We were attempting to add in all kinds of fun nuances to gameplay as well. As I recall, if you hit the ball near Charlie Brown while he was pitching, he would do his infamous POW spin where his hat, gloves, socks, and shoes all came off before he could scramble for the ball. I think I was also looking to add in the infamous “waa waa waa” adult speak sound as the announcer for the player at bat, which was supplemented with on screen text so you could understand them. One of the big challenges with special effects as I recall was getting them to look right with that 2d comic feel while being in a 3d environment. I think the 3D Peanuts movie by Blue Sky Studios did captured that style really well. We could never pull that off back then. Our internal game engine at the time was very basic, so we did the best we could with what we had to work with.
The title was canned because FarSight was over booked with too many games and not enough staff. Charlie Brown’s All-Stars was supposed to be developed in tandem with the game Snoopy vs. the Red Baron and was going to share some assets from that:
Peanuts was one of my favorite games we were working on during that time in the studio, and as far as I can recall, we were stretched really thin to get it all done in time. I can’t remember how many other games we had going at the same time, but it was always multiple. We also were constantly at a disadvantage with our engine tech so making a game look higher end to compete with the rest of the market was extremely challenging. Ultimately it’s my understanding that Namco decided to pull the plug because Snoopy vs The Red Baron wasn’t performing as well as they had hoped. I was very sad to see it get cancelled, and would love to see a studio take on a Peanuts baseball game now using Unreal engine tech. I think that could do really well and be distinct from other baseball games if they do their homework, keeping it full of fun Peanuts nuances, and don’t try to make it a serious baseball game.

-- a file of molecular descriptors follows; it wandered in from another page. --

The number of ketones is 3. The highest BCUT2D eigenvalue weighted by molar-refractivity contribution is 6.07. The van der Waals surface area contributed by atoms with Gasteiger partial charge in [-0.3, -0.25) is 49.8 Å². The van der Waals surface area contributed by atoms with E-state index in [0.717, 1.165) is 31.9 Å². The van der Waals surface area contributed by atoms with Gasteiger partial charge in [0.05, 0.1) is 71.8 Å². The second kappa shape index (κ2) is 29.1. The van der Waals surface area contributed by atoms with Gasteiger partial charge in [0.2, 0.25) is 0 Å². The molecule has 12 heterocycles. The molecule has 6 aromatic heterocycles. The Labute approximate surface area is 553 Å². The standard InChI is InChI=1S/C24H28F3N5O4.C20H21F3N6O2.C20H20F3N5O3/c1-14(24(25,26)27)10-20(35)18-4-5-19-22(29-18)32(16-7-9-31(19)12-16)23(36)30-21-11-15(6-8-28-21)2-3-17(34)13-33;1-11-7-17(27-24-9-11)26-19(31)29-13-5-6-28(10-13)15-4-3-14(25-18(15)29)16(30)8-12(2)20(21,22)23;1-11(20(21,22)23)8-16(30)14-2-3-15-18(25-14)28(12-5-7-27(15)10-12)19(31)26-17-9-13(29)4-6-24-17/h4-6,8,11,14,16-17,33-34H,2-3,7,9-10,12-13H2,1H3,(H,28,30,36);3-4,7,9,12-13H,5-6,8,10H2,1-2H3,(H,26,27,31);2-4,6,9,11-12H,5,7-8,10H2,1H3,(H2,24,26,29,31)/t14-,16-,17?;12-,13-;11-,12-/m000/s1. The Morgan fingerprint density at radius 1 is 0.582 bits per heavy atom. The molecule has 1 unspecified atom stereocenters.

Red Baron turned out to be a good game, so it’s a shame Charlie Browns All Stars didn’t follow in its footsteps.
Thanks a lot to Chris Kline for the contribution, and a lot to Matthew Culley for the interview!